Last month, it was uncovered that several developers were using Twitter (& other social networks’) real-time user data to build surveillance tools that not only violated the company’s terms of service but user’s privacy as well. This tool was allegedly being used by law enforcement agencies and spies to track down people and events based on tweets and their location.
But, Twitter has today published a blog post to define the correct use of its publicly available Gnip APIs and data products. It has also issued a warning to developers and instructed them to restrict using their programming kits for surveillance purposes — even if their clients are law enforcement agencies or other parties. This move has been justified by the company as their “commitment to social justice,” which is the core of their mission.
In the blog post, Chris Moody, VP and MD of Data & Enterprise Solutions at Twitter adds,
And our policies in this area are long-standing. Using Twitter’s Public APIs or data products to track or profile protesters and activists is absolutely unacceptable and prohibited.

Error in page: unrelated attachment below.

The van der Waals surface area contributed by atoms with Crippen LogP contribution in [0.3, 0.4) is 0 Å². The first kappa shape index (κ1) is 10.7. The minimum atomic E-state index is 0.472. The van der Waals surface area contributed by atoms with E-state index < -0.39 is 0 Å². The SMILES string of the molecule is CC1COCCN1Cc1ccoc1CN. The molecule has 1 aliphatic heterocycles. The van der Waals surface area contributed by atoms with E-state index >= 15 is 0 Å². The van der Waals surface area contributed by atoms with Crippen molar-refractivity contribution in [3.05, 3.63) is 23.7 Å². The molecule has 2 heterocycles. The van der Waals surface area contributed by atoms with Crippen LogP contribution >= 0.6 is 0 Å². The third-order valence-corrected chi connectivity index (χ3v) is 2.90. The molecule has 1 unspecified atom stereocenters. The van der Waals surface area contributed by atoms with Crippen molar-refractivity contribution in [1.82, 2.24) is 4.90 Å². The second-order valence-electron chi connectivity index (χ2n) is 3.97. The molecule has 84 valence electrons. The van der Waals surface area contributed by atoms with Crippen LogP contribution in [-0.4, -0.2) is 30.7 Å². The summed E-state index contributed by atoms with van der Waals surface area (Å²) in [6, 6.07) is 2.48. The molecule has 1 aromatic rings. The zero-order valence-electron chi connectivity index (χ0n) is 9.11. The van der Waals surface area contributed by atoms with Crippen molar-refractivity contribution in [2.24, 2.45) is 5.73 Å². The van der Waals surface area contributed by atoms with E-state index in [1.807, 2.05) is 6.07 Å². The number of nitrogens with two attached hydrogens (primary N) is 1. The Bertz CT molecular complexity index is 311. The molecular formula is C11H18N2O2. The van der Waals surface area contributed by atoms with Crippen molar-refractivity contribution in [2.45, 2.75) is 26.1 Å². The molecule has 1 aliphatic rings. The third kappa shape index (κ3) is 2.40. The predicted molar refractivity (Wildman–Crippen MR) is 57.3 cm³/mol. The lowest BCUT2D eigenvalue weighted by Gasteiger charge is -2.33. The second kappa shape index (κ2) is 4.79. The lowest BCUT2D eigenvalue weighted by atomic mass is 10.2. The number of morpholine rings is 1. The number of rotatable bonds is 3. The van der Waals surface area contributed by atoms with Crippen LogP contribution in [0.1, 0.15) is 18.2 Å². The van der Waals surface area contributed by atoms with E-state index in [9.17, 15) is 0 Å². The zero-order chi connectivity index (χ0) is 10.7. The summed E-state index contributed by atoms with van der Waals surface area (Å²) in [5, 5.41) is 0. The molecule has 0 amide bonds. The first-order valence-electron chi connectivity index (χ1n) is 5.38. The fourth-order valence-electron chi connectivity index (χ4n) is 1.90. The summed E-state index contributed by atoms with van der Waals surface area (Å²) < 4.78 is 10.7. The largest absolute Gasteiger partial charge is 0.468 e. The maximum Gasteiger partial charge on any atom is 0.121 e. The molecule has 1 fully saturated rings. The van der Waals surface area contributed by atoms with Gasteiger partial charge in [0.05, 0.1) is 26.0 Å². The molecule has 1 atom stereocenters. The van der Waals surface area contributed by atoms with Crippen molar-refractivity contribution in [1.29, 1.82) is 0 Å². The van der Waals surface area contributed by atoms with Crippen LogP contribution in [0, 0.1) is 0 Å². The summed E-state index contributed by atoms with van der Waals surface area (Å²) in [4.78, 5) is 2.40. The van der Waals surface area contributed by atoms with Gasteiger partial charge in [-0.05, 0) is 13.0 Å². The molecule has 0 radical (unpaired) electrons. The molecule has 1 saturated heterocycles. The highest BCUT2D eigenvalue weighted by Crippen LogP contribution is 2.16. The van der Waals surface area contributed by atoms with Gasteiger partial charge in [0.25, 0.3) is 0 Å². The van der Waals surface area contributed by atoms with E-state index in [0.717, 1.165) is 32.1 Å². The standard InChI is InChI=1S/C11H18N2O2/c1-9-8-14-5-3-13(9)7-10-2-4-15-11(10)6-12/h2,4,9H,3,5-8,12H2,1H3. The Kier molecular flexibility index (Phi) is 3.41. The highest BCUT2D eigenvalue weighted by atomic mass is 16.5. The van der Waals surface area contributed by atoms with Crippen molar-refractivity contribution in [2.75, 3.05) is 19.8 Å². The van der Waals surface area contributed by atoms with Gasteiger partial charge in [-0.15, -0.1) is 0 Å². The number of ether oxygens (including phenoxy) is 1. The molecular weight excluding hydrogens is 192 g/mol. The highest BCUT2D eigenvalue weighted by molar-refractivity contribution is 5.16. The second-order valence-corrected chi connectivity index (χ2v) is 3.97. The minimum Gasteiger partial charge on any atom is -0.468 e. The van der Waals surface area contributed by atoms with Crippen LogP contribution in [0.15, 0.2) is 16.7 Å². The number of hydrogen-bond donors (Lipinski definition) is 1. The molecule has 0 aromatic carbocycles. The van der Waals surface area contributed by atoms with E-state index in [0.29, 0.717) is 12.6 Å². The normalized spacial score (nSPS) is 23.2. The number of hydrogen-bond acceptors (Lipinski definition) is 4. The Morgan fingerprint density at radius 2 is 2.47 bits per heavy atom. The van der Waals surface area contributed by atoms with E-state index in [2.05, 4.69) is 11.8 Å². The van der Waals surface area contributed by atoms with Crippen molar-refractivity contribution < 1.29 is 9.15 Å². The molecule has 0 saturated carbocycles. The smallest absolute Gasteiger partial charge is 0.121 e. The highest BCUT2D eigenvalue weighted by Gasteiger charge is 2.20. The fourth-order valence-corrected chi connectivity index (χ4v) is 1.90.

The same was the case with GeoFeedia, which was using Facebook, Instagram, and Twitter public feeds to develop and sell surveillance tools to multiple clients, especially the police. And in this case, the tool is allegedly said to be used by the police to monitor and crack down on the racially charged crowds after the death of an Afro-american guy named Freddie Gray in Baltimore. They were using facial recognition in combination with this real-time feed to attack and arrest people in the mobs.
The micro-blogging platform reiterates that just because users have agreed to publicly share their information, it doesn’t mean anybody has the right to demean the policies and employ it for unauthorized purposes. To take care of such future instances, Twitter says it has developed an internal process to review the use cases of applications employing Gnip data products. The company will take more stringent actions to either reject all or part of a requested use case.
And if a developer is caught trying to use the API for surveillance purposes, which is a strict no-no, then Twitter could completely revoke or provide them with limited access to their data products. But the real question is – whether it will curb the use of the micro-blogging platform for surveillance? The tools surely made the searching work easier but they could still use the social network to conduct relateable searches to gain access and collect relevant information.